There is hardly anything in logistics and maritime transport that has had so rapid development last decades, as digitalisation. Big data, cloud computing, blockchain, autonomous shipping, IoT (Internet of Things), robotics and Artificial Intelligence (AI) are transforming maritime into something we have not seen before.
Automation of vessels has been discussed widely recently. However, the main advancement in maritime digitalisation is not automation, but handling data in ports, blockchains, and IoT. This article gives a small overview of the most important recent digitalisation issues in maritime.
The maritime business involves a large number of operators both at the seaside and the landside. There is a lot of information exchange related to international trade and maritime transport concerning orders, confirmations and billing. Terms of delivery, shipping terms and shipping contracts have to be written and agreed on before a transportation task can take place.
As a basics objective logistics is that the products are delivered at the right place at the right time. This requires that the parties involved can get tracking information, prior notifications and notifications about changes.
The administrative procedures of maritime transport are complicated and time-consuming. Shipping companies usually have to enter the same information over and over again for each port visit, and often manually, resulting in a waste of time and the possibility of errors. Maritime shipments are usually not been well integrated into the logistics chains of land transport, which weakens the efficiency and transparency of communication. One significant obstacle to developing transparency is the uncertainty of the reliability of the information systems, as all information in the transport chain is confidential and should not be exposed to outsiders.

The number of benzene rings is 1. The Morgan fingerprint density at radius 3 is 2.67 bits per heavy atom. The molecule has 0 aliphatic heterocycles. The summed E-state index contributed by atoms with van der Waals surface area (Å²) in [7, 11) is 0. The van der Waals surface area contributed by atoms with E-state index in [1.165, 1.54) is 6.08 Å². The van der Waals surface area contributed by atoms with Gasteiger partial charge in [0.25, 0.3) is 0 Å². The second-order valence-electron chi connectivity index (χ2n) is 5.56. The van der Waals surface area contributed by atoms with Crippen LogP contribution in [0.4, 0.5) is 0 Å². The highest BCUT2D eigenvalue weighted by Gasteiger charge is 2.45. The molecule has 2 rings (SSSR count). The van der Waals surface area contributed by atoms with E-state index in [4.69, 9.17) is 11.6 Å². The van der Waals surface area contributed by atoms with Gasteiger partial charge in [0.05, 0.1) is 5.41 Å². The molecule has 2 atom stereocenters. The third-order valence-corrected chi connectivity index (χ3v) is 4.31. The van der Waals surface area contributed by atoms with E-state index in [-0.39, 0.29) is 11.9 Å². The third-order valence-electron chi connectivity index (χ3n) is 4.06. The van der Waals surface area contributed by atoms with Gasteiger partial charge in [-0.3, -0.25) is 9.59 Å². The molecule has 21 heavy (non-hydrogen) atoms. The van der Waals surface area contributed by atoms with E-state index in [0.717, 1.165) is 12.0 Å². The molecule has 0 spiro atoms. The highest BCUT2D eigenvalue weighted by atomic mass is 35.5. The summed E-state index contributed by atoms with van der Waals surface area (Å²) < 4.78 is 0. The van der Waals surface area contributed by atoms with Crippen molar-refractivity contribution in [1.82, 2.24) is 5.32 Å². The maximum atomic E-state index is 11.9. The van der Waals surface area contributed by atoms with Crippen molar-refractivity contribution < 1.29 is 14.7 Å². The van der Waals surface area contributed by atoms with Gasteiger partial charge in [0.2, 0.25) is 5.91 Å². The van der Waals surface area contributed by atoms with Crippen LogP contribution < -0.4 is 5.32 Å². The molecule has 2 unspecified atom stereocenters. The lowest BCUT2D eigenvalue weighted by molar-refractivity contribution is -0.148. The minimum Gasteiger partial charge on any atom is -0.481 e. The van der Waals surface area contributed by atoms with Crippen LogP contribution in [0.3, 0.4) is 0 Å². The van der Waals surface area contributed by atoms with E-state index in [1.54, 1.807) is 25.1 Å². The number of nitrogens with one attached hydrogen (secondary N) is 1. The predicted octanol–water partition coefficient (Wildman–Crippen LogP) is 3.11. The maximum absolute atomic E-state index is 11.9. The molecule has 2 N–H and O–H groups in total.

Ports are important nodes for information where dozens of operators are in contact with each other when handling a piece of cargo, these systems help vessels, companies operating in port and authorities to share information fast and reliably. This issue of data overload has been handled by single-window systems and port community systems, that combine data from various sources and deliver where required.
An advanced example of these data driven port-systems is Wärtsilä’s Port and Traffic Management Solutions aiming at seamless maritime traffic control, vessel, and coast monitoring and provide tools to ensure Just-in-Time arrivals.
In whole transport chains, blockchain technology seems to be the latest answer to reduce errors and make information processing faster and more reliable. Blockchain technology is based on cryptographic techniques. It keeps track of all the changes and transactions that are made to the piece of information under study. This way errors and misuse of the information can nearly be eliminated.